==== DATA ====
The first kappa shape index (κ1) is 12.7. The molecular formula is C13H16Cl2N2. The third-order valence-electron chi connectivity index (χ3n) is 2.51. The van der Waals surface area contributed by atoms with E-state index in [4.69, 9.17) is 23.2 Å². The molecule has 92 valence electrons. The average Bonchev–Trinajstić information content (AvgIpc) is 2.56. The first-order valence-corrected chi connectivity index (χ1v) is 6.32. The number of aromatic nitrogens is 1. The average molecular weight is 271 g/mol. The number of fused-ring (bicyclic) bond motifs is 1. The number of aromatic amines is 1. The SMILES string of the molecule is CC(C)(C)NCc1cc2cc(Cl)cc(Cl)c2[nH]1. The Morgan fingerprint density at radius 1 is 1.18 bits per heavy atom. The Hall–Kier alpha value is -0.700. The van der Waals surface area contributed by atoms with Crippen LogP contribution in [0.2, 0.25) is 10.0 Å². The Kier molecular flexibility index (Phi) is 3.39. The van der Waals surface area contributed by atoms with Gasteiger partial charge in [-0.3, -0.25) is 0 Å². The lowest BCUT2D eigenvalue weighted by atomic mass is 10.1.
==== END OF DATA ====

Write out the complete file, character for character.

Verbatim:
The first kappa shape index (κ1) is 12.7. The molecular formula is C13H16Cl2N2. The third-order valence-electron chi connectivity index (χ3n) is 2.51. The van der Waals surface area contributed by atoms with E-state index in [4.69, 9.17) is 23.2 Å². The molecule has 92 valence electrons. The average Bonchev–Trinajstić information content (AvgIpc) is 2.56. The first-order valence-corrected chi connectivity index (χ1v) is 6.32. The number of aromatic nitrogens is 1. The average molecular weight is 271 g/mol. The number of fused-ring (bicyclic) bond motifs is 1. The number of aromatic amines is 1. The SMILES string of the molecule is CC(C)(C)NCc1cc2cc(Cl)cc(Cl)c2[nH]1. The Morgan fingerprint density at radius 1 is 1.18 bits per heavy atom. The Hall–Kier alpha value is -0.700. The van der Waals surface area contributed by atoms with Crippen LogP contribution in [0.2, 0.25) is 10.0 Å². The Kier molecular flexibility index (Phi) is 3.39. The van der Waals surface area contributed by atoms with Gasteiger partial charge in [-0.3, -0.25) is 0 Å². The lowest BCUT2D eigenvalue weighted by atomic mass is 10.1.